7 November 2011

16:00

7 November 2011

16:00

31 October 2011

16:00

24 October 2011

16:00

Sebastian Pancratz

Abstract

<p>We describe various approaches to the problem of expressing a
polynomial $f(x) = \sum_{i=0}^{m} a_i x^i$ in terms of a different radix
$r(x)$ as $f(x) = \sum_{j=0}^{n} b_j(x) r(x)^j$ with $0 \leq \deg(b_j) <
\deg(r)$. Two approaches, the naive repeated division by $r(x)$ and the
divide and conquer strategy, are well known. We also describe an
approach based on the use of precomputed Newton inverses, which appears
to offer significant practical improvements. A potential application of
interest to number theorists is the fibration method for point counting,
in current implementations of which the runtime is typically dominated
by radix conversions.</p>

17 October 2011

16:00

Jan Vonk

Abstract

The theory of modular forms owes in many ways lots of its results to the existence of the Hecke operators and their nice properties. However, even acting on modular forms of level 1, lots of basic questions remain unresolved. We will describe and prove some known properties of the Hecke operators, and state Maeda's conjecture. This conjecture, if true, has many deep consequences in the theory. In particular, we will indicate how it implies the nonvanishing of certain L-functions.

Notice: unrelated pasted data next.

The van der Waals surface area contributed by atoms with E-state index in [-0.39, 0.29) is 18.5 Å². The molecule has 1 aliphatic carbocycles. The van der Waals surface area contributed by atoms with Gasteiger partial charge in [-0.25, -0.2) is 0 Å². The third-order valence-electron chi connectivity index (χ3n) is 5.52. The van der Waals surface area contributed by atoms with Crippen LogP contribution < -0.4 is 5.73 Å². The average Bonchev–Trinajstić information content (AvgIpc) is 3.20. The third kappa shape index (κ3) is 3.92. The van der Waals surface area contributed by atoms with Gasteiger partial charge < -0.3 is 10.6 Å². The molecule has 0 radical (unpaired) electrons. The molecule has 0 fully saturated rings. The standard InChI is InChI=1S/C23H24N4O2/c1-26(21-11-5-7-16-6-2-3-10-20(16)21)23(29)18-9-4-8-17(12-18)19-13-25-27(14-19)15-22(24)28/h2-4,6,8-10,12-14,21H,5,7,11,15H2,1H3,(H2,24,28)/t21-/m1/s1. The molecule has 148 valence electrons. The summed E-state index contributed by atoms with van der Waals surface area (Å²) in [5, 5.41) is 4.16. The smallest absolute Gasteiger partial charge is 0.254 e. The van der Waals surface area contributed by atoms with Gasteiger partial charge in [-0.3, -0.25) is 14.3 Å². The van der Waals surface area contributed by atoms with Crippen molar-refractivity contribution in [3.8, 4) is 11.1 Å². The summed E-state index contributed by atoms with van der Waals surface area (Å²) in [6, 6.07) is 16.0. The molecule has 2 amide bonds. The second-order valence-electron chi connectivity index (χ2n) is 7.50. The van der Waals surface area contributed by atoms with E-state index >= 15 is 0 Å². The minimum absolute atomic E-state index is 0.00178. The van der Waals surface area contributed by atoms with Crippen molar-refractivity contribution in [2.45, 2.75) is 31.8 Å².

10 October 2011

16:00

James Maynard

Abstract

We discuss conjectures and results concerning small gaps between primes. In particular, we consider the work of Goldston, Pintz and Yildrim which shows that infinitely often there are gaps which have size an arbitrarily small proportion of the average gap.

21 June 2011

14:00

Jan Tuitman

Abstract

(Note change in time and location)
The purpose of this talk is to give an introduction to the theory and
practice of integer factorization. More precisely, I plan to talk about the
p-1 method, the elliptic curve method, the quadratic sieve, and if time
permits the number field sieve.

16 May 2011

16:00

9 May 2011

16:00

Frank Gounelas

Abstract

<p>I will describe why e^{\pi\sqrt{163}} is almost an integer and how this is related to Q(\sqrt{-163}) having class number one and why n^2-n+41 is prime for n=0,...,39. Bits and pieces about Gauss's class number problem, Heegner numbers, the j-invariant and complex multiplication on elliptic curves will be discussed along the way.</p>

7 March 2011

16:00

28 February 2011

16:00